Last year 37,210 seniors applied to SC. For the Class of 2016, 45,000 is reported to be the number of applications. If 8400 are admitted that means over 36,000 students will receive a letter of regret. As SC continues to become more selective each year I expect their enrollment rate to rise as well.
SC has had a rise in applicatons each year.
In 2008 fewer freshmen were admitted....7,875.
Last edited by Georgia Girl; 02-24-2012 at 07:01 PM.
The UC system accepts large numbers of transfers as does Cornell. SC depends on tuition more than some other private universities as they build their endowment. It is a much younger university than others in eastern states. When students graduate in 3 1/2 years or study abroad SC fills those spaces with transfer students.
If the university continues to grow their endowment I expect the number of transfer students to become smaller.
I think the "yield rate" for USC is pretty standard and has actually been higher than anticipated in the last few years. It is true that some aspiring to Harvard and Yale treat USC as a "back-up"......which really kinda stinks for those who have USC as their first choice. USC was my first choice over 20 years ago for their Journalism school and I was lucky enough to get in. (I seriously doubt under today's standards I would get in.) USC was my eldest son's first choice because of their outstanding film school. They are they only school in the country to offer a BCA -- a joint major in Cinema and Business. Fortunately, my sons are smarter than I am and he was thrilled to get into USC. Northwestern University is in our neck of the woods and Northwestern was his "back-up" to USC. USC is also the first choice for my second son and I am nervously awaiting news. He is hoping to get into their video game major (which is considered one of the best in the country.) For my family, USC has always been the first choice and it had nothing to do with football. (OK - a little to do with football for my first son, but USC happens to be the best in the nation for the fields that interest us.)
USC has been in the Princeton Review's "Top 10 Dream Schools" for at least the past 3 years.
LegacyMom, good luck to your S2. Both my sons are in the IM major and love it. And as a confessed fan, I'll go on to rave this program was once again ranked (ahem) #1 in the world. http://content.usatoday.com/communit...1#.T0le1rTYCSo Listings are subjective, so we take this for just one part of the puzzle. But unlike US News, this particular evaluation is based on 4 criteria: academic strength, faculty professional experience in industry, facilities/tech infrastructure, and internships/career opportunities.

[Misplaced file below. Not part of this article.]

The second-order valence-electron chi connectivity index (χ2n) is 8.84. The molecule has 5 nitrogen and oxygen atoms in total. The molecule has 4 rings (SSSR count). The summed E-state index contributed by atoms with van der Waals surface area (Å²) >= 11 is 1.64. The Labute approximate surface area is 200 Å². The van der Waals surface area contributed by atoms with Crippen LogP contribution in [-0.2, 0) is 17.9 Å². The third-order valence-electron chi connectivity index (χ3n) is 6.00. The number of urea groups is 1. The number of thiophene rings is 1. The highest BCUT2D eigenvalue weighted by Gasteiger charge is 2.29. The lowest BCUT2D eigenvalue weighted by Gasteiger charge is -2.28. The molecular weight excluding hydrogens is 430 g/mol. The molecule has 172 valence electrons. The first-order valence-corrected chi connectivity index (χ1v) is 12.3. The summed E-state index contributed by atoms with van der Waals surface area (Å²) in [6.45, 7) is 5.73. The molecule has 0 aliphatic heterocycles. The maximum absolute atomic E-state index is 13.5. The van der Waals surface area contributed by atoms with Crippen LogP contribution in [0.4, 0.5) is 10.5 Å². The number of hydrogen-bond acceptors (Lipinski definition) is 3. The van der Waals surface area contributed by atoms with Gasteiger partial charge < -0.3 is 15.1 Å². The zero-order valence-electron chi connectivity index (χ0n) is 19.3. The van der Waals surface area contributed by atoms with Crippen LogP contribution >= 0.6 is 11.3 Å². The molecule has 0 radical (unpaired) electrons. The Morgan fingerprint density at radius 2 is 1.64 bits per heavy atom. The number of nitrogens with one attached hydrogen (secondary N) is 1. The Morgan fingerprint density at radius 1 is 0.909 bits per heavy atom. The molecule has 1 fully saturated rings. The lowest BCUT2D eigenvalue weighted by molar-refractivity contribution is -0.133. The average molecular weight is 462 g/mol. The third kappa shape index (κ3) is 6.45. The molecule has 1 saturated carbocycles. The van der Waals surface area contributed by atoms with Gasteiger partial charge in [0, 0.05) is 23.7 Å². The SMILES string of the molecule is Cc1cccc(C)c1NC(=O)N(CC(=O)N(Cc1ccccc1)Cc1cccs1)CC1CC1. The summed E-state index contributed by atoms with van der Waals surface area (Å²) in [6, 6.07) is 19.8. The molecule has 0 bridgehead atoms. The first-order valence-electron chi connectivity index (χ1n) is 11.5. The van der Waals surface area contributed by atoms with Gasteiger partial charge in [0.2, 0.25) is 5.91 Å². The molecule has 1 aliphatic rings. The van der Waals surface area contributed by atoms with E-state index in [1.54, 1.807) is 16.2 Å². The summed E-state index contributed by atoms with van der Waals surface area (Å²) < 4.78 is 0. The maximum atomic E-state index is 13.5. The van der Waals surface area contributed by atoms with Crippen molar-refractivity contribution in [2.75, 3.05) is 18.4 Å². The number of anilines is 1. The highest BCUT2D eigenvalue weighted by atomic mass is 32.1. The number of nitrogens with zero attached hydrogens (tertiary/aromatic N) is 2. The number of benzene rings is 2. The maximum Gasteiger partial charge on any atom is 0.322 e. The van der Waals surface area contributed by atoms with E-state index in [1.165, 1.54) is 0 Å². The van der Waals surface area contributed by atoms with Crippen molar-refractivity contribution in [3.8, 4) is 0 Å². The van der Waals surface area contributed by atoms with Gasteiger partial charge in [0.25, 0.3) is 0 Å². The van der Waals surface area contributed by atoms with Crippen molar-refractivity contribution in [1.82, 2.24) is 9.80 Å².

As for yield rates, my S2 was told that for class of 2015, 20 were admitted to Interactive Media and 17 matriculated. That's 85% yield. This may be typical of the SCA majors, though I don't have other numbers to check. And it seems in line or higher than yields to the top ivies.
Thanks for the well wishes madbean. Actually, I was referring to the video game major through Viterbi. (I am aware that the #1 ranking for undergrad is based on the IM major in the Cinema School, but Viterbi shares the #1 ranking in the grad program.). #2 son considered the IM major and, frankly, the process seemed too overwhelming......VERY impressive that you have 2 sons in that field. We decided that having a computer science degree with an emphasis in video games would be more practical. He also happens to be artistic, though. So he plans on taking a minor in 3D art for video games. I looked at the course requirement for both the Viterbi major and the Cinema School major and they have a good number of courses in common. If he is lucky enough to get into USC, the plan is for him to take the classes they have in common first. That way, if he decides to try to transfer to IM , he won't be behind. Anyway, at this point, I'm just keeping my fingers crossed that he gets in.